Our selection process has offered us the unique privilege of watching HR history unfold. As the years passed, we’ve noted the introduction of work/life programs, diversity initiatives, managed health care, domestic-partner benefits and other now-common practices. We’ve also seen HR grapple with many key business challenges of the ’90s: aligning HR practices with business goals, using HR practices to better connect with a customer base, establishing effective partnerships while maintaining a distinct corporate culture. This year, more than ever, it’s evident that the application of technology has become a core HR competency.
One thing also has become evident. There are no rules about how HR should be done. Although such corporate functions as finance or marketing are pretty consistent from one organization to another, HR is unique in each organization. HR is shaped by the business goals, the corporate culture, the competitive position, and the workforce demographics of each organization it serves. "If there’s a lesson in our experience, it’s that there’s no such thing as ‘the truth, the answer, the system, the rule, or the procedure,’" observed Tharon Greene, director of HR for the City of Hampton, Virginia, winner of the General Excellence award in 1995. "There’s only the reality of continual change."
Greene’s observation is as valid today as it was four years ago. The ability to respond to continual change is, in fact, a hallmark of the winning organizations. As noted, there is no sure-fire formula for success. But the winning organizations do, generally, share some important characteristics:
- Fierce commitment to a clearly articulated set of values
- Willingness to challenge conventional wisdom
- Willingness to reevaluate and change course in the face of new information
- Focus on long-term success, not short-term gain
- Belief that employees are an organization’s greatest asset
- Less structure, fewer rules
- Commitment to flexibility wherever possible
- Openness to diverse ideas, perspectives and approaches.
None of these characteristics is easy to achieve. It isn’t surprising that not a single winner of an Optimas Award has said to us, "It was easy! That project? Nothing to it!" Instead, they have shared war stories of struggle, setbacks and crises. Still, they have maintained course with unwavering commitment.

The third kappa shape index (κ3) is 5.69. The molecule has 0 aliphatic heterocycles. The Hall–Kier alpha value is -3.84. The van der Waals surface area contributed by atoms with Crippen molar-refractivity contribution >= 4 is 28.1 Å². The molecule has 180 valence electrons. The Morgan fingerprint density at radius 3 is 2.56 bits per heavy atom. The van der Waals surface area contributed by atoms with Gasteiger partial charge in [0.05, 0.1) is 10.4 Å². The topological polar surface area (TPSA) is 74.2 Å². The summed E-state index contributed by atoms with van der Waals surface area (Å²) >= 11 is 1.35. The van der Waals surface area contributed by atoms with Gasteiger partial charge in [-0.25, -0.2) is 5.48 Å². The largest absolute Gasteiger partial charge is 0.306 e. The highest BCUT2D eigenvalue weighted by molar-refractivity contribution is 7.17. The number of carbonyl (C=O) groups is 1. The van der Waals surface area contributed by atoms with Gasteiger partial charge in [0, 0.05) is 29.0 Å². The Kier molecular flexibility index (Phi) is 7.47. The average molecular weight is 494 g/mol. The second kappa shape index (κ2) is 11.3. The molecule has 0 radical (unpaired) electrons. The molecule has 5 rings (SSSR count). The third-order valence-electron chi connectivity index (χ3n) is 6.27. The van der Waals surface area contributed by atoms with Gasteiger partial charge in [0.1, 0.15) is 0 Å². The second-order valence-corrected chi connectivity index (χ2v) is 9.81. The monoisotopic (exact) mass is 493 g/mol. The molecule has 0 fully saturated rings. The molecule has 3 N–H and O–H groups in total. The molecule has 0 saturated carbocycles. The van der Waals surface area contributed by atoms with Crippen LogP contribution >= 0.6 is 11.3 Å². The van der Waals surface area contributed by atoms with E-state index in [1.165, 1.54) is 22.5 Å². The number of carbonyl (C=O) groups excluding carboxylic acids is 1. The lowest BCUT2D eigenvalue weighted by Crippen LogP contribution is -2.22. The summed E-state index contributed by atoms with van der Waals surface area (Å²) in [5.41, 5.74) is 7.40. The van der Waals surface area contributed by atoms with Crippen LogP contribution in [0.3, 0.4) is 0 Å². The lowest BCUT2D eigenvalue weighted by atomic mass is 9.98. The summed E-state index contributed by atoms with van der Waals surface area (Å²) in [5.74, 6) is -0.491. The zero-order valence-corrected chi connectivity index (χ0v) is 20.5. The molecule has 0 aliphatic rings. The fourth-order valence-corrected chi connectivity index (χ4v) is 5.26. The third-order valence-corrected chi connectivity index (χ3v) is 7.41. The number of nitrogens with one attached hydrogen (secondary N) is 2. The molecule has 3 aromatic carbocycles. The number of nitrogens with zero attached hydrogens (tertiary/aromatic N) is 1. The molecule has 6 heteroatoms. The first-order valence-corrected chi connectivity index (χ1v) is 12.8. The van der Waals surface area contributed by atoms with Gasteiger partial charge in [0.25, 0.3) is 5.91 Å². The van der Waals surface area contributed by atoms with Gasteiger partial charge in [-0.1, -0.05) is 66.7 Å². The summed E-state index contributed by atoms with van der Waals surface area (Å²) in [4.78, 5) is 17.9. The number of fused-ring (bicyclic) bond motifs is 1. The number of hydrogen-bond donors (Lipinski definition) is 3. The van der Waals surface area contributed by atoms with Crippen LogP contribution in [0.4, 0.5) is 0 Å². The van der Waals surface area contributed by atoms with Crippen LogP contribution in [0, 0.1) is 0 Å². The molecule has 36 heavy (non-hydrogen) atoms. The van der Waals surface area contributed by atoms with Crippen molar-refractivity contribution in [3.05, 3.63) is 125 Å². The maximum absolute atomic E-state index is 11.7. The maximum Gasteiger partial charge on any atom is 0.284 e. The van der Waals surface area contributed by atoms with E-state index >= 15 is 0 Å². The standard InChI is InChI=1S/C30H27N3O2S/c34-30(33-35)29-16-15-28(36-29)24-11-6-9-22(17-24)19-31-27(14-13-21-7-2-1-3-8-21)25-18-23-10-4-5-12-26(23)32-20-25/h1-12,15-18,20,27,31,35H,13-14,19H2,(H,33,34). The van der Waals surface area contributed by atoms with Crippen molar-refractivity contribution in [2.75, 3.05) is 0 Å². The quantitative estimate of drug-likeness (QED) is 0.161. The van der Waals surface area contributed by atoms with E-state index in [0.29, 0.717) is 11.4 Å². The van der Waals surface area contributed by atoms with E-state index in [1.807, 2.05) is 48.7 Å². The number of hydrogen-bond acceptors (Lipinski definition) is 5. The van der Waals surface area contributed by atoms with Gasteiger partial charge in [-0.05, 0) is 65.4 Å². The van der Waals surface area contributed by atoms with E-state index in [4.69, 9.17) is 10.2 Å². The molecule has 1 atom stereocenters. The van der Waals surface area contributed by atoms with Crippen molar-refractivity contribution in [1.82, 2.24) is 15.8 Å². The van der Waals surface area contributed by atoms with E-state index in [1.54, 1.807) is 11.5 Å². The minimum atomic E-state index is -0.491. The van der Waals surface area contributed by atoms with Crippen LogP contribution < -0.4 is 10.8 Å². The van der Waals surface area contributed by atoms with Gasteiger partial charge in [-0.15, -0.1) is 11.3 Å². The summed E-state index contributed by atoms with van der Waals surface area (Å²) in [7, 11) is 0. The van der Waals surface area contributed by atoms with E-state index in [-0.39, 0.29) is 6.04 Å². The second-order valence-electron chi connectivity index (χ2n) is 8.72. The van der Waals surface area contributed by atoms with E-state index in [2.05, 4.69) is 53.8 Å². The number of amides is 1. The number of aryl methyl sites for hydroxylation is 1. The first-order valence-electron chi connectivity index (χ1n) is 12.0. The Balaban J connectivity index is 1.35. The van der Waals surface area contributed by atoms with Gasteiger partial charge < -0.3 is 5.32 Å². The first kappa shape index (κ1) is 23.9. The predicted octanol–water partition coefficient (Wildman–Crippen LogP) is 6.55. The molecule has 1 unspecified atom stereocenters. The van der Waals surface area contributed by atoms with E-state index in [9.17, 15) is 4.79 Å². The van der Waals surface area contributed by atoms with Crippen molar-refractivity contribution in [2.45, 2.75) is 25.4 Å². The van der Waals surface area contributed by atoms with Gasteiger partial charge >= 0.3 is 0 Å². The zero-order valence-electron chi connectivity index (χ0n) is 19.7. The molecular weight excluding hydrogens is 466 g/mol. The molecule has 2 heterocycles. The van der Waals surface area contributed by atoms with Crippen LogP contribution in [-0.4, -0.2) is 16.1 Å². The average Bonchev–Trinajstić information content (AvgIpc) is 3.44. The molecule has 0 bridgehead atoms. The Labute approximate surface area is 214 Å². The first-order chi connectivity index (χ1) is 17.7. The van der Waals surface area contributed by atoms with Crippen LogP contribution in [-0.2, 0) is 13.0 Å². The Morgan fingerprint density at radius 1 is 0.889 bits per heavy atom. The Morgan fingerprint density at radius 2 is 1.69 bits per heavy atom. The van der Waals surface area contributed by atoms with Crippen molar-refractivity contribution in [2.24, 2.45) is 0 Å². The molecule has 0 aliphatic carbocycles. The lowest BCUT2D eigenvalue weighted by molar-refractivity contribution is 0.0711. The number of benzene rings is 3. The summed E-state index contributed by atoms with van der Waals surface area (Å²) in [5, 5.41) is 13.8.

The 1999 winners are no exception. Sears, this year’s General Excellence winner, has succeeded in reinventing itself to compete successfully against retailers like Wal-Mart that were founded decades later. Along the way, Sears has faced ethical crises in its auto service and credit card divisions, and cut 50,000 jobs in the wake of closing its catalog division. Molex, this year’s Global Outlook winner, faces challenges in Asia alongside many U.S.-based enterprises. And Malden Mills, honored for Managing Change, recovered from a devastating fire, only to face having to close one division and consolidate another. No, the road has not been easy. But the Optimas Awards don’t recognize perfection—they recognize creativity, fortitude and success.
The 1999 winners have all that in spades. They’ll receive their awards (created by founding sponsor Tiffany & Co.) at a reception on April 8 in New York City. We hope you’ll be able to join us, along with Tiffany and our 1999 corporate sponsor Kelly Services, in congratulating the winners. If you’re there, you’re bound to hear their stories and say to yourself, "Wow!"
Workforce, March 1999, Vol. 78, No. 3, pp. 22-23.